To sample regional produce in a charming but casual setting, book a table at 1918 Bistro & Grill in the town of Tanuda, 13km southeast of Seppeltsfield. Located in an enchanting villa built in 1918, the eatery is well frequented by locals who are lured by the fresh food, large servings and a relaxed atmosphere. In the warmer months, take a seat on the wide jasmine-scented veranda, while in winter it is divine to cosy up inside by the open fire. A starter of fresh house-baked bread comes with truffle oil, while smoked tomato and baba ghanoush are teamed with gooey local melt-in-your mouth halloumi cheese. For a main dish, the duck curry is a wonderful collision of succulent duck leg, crispy fried pork, sweet potato, green beans and pineapple.

Just a few steps away is fermentAsian, which was named as one of the country’s top 50 restaurants in 2012 by The Australian newspaper. Vietnamese-born chef Tuoi Do does a fabulous job of creating classic Southeast Asian dishes with modern Australian twist. Barossa Berkshire pork belly is cooked in a fragrant ginger and orange sauce, while local Black Angus beef is grilled and served with a fresh herb salad. Do’s parents, Bang and Pinh, grow a lot of the restaurant’s vegetables (such as bok choy and snowpeas) and herbs (such as Vietnamese mint and coriander), while Tuoi’s partner, Grant Dickson of Rockford Wines, selects the wines to match. Because Vietnamese food is generally light, with most dressings and sauces based on palm sugar and lime, Dickson often recommends a dry Riesling to accompany the delicate flavours.

However, the gastronomic awakening is not all about eating. Casa Carboni, an Italian cooking school and enoteca that opened in December 2012 in Angaston, offers a more hands-on experience. Owners Matteo and Fiona Carboni teach visitors how to prepare traditional Italian food using seasonal produce from their vegetable patch next door – some classes even include a trip to the Barossa Farmers Market to handpick ingredients. As a child growing up in Italy, Matteo learned to make fresh pasta using eggs straight from the hen, and still applies this passion to his own cooking methods. Whether Matteo is conducting a pasta demonstration or a gnocchi master class, he always features classic regional recipes from the areas in which he grew up – Emilia-Romagna, Tuscany or Piedmont – and incorporates as much fresh produce from the local area as possible.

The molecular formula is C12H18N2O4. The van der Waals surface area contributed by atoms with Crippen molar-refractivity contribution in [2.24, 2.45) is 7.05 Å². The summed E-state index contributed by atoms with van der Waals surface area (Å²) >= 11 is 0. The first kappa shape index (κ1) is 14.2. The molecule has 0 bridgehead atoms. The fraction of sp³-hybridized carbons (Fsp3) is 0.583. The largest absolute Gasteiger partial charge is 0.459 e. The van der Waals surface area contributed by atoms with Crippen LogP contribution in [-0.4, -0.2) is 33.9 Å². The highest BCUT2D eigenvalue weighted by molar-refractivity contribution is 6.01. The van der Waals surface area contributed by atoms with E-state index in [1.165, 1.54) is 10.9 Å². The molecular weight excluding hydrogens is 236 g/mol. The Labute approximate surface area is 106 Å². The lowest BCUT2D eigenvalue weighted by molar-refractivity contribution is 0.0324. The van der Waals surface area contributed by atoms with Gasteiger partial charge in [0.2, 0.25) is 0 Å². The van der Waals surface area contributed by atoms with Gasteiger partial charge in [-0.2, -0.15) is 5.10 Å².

One of the major personalities involved in Barossa’s gastronomic scene is cook, food writer and television personality Maggie Beer, and no visit to the valley is complete without a stop at Maggie’s Farm Shop in the town of Nuriootpa. If you arrive by 2 pm you have the option of participating in an interactive cooking demonstration, sometimes run by Beer herself.

Afterwards take a seat inside the bustling cafe or on the balcony overlooking the pond, and snack on Beer’s foodie-friendly picnic fare, such as homemade pheasant terrine, pork rillettes and chicken and rosemary pate, along with creamy cheeses, wood-fired bread and tangy olives. You can purchase Beer’s products to take home – perfect for those who just cannot get enough of Barossa’s fresh and tasty produce.